Cobalt Has Advanced Further As Catalyst For Bringing Solar Fuels To Reality
A team of researchers has further advanced the research to use cobalt as a catalyst for solar fuels. The team from Argonne National Laboratory of the U.S. Department of Energy and Harvard University expected their finding will pave the way for unlocking the mystery of solar fuels.
For the first time in the history, scientists are able to see an important step to split water molecules into hydrogen and oxygen using cobalt as a catalyst, according to Argonne National Laboratory. This experiencent has moved the science and technology one step closer to the capability to extract the abundant solar energy.
Chemists from the U.S. Department of Energy's Argonne National Laboratory have been able to witness the "electronic dance" between hydrogen and oxygen atoms during the splitting of water molecules with cobalt as a catalyst. The first authors of the study are the scientist at Chemical Sciences and Engineering Division of the Argonne National Laboratory, Ryan Hadt and a graduate student in the Department of Chemistry and Chemical Biology at the Harvard University, Casey N. Brodsky. The research has been published in the Proceedings of the National Academy of Sciences.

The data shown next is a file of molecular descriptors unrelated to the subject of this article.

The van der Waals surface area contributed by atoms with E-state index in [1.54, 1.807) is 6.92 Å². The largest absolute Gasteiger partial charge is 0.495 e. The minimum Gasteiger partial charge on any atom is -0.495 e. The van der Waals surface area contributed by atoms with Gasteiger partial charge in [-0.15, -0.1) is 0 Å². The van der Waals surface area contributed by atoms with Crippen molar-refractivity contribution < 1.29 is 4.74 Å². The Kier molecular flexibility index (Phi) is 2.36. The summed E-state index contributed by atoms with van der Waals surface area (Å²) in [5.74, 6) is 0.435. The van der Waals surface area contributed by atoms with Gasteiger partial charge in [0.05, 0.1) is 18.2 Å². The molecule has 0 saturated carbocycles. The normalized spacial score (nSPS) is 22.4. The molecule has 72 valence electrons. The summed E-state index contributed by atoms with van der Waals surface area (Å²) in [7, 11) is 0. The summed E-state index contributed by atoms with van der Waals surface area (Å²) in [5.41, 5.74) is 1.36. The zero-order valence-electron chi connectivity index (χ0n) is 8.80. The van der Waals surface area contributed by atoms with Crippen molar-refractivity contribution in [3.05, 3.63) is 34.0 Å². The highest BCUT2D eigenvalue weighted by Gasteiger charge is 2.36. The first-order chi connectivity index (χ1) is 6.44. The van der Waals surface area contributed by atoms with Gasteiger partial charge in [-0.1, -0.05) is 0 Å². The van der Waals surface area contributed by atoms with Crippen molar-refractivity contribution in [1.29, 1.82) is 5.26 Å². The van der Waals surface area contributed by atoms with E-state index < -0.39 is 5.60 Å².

In order to split the water molecules, two parts of the process are necessary with cobalt as a catalyst for the whole process. The first and most important one is the water oxidation, which makes the transfer of four protons and four electrons. This will create a formation of an oxygen-oxygen bond.
The first process requires a cobalt as a catalyst to introduce a chemical twist in the water molecule. Researchers focused on creating the bridge to connect two oxygen atoms with two cobalt ions. Afterward, the cobalt ions are given additional positive charge to increase the state of oxidation.
When the positive charge is added into cobalt as a catalyst, the hydrogen atoms in the water molecule begins to dissociate from its oxygen bonds, making the cobalt atoms to receive oxygen electrons The oxygen electrons from the oxidation process can be used for solar fuel. This invention is expected to pave the way to an abundant solar fuel.